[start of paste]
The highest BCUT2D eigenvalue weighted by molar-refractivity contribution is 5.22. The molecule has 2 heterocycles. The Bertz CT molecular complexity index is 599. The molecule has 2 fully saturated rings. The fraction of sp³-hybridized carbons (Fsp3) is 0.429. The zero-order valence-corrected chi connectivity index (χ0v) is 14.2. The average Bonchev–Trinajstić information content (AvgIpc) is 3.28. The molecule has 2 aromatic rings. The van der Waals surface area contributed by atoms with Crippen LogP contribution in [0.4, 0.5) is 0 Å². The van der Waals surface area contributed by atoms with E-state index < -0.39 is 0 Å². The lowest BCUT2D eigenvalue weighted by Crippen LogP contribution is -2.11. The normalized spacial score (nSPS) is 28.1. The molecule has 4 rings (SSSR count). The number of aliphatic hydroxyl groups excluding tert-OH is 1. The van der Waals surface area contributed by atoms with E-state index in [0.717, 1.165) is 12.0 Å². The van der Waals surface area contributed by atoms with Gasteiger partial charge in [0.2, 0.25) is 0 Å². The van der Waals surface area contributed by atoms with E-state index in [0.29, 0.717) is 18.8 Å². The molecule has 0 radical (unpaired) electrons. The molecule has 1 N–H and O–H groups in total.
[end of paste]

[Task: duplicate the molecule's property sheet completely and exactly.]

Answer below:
The highest BCUT2D eigenvalue weighted by molar-refractivity contribution is 5.22. The molecule has 2 heterocycles. The Bertz CT molecular complexity index is 599. The molecule has 2 fully saturated rings. The fraction of sp³-hybridized carbons (Fsp3) is 0.429. The zero-order valence-corrected chi connectivity index (χ0v) is 14.2. The average Bonchev–Trinajstić information content (AvgIpc) is 3.28. The molecule has 2 aromatic rings. The van der Waals surface area contributed by atoms with Crippen LogP contribution in [0.4, 0.5) is 0 Å². The van der Waals surface area contributed by atoms with E-state index < -0.39 is 0 Å². The lowest BCUT2D eigenvalue weighted by Crippen LogP contribution is -2.11. The normalized spacial score (nSPS) is 28.1. The molecule has 4 rings (SSSR count). The number of aliphatic hydroxyl groups excluding tert-OH is 1. The van der Waals surface area contributed by atoms with E-state index in [0.717, 1.165) is 12.0 Å². The van der Waals surface area contributed by atoms with Gasteiger partial charge in [0.2, 0.25) is 0 Å². The van der Waals surface area contributed by atoms with E-state index in [0.29, 0.717) is 18.8 Å². The molecule has 0 radical (unpaired) electrons. The molecule has 1 N–H and O–H groups in total.